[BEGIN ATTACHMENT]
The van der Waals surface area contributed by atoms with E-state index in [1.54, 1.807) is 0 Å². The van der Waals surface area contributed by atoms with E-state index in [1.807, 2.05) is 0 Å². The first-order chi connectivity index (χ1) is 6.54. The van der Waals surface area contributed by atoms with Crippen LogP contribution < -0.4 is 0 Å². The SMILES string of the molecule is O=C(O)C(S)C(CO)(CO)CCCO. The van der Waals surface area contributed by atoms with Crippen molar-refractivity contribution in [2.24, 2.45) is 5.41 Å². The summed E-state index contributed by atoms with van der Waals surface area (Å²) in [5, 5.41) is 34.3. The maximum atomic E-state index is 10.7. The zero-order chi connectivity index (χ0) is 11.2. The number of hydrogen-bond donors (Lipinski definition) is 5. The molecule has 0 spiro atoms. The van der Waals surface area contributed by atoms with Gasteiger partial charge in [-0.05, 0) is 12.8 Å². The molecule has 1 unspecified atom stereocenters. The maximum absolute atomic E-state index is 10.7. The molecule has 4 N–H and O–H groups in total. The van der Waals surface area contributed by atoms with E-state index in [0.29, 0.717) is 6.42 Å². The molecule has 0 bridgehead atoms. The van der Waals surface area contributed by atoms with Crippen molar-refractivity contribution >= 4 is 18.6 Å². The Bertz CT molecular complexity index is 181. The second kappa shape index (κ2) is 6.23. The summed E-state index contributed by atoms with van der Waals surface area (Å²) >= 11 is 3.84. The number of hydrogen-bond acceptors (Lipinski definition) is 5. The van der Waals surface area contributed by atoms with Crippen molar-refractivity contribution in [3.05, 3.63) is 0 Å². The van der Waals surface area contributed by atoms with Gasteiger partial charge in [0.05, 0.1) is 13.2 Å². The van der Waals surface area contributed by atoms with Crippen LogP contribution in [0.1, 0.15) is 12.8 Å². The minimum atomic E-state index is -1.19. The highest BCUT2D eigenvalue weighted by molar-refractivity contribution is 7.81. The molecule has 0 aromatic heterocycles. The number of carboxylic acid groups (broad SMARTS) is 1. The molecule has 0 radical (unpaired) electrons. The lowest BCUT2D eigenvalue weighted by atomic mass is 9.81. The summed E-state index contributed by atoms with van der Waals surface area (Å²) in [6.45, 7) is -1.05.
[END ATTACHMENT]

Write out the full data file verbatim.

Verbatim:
The van der Waals surface area contributed by atoms with E-state index in [1.54, 1.807) is 0 Å². The van der Waals surface area contributed by atoms with E-state index in [1.807, 2.05) is 0 Å². The first-order chi connectivity index (χ1) is 6.54. The van der Waals surface area contributed by atoms with Crippen LogP contribution < -0.4 is 0 Å². The SMILES string of the molecule is O=C(O)C(S)C(CO)(CO)CCCO. The van der Waals surface area contributed by atoms with Crippen molar-refractivity contribution in [2.24, 2.45) is 5.41 Å². The summed E-state index contributed by atoms with van der Waals surface area (Å²) in [5, 5.41) is 34.3. The maximum atomic E-state index is 10.7. The zero-order chi connectivity index (χ0) is 11.2. The number of hydrogen-bond donors (Lipinski definition) is 5. The molecule has 0 spiro atoms. The van der Waals surface area contributed by atoms with Gasteiger partial charge in [-0.05, 0) is 12.8 Å². The molecule has 1 unspecified atom stereocenters. The maximum absolute atomic E-state index is 10.7. The molecule has 4 N–H and O–H groups in total. The van der Waals surface area contributed by atoms with E-state index in [0.29, 0.717) is 6.42 Å². The molecule has 0 bridgehead atoms. The van der Waals surface area contributed by atoms with Crippen molar-refractivity contribution >= 4 is 18.6 Å². The Bertz CT molecular complexity index is 181. The second kappa shape index (κ2) is 6.23. The summed E-state index contributed by atoms with van der Waals surface area (Å²) >= 11 is 3.84. The number of hydrogen-bond acceptors (Lipinski definition) is 5. The van der Waals surface area contributed by atoms with Crippen molar-refractivity contribution in [3.05, 3.63) is 0 Å². The van der Waals surface area contributed by atoms with Gasteiger partial charge in [0.05, 0.1) is 13.2 Å². The van der Waals surface area contributed by atoms with Crippen LogP contribution in [0.1, 0.15) is 12.8 Å². The minimum atomic E-state index is -1.19. The highest BCUT2D eigenvalue weighted by molar-refractivity contribution is 7.81. The molecule has 0 aromatic heterocycles. The number of carboxylic acid groups (broad SMARTS) is 1. The molecule has 0 radical (unpaired) electrons. The lowest BCUT2D eigenvalue weighted by atomic mass is 9.81. The summed E-state index contributed by atoms with van der Waals surface area (Å²) in [6.45, 7) is -1.05.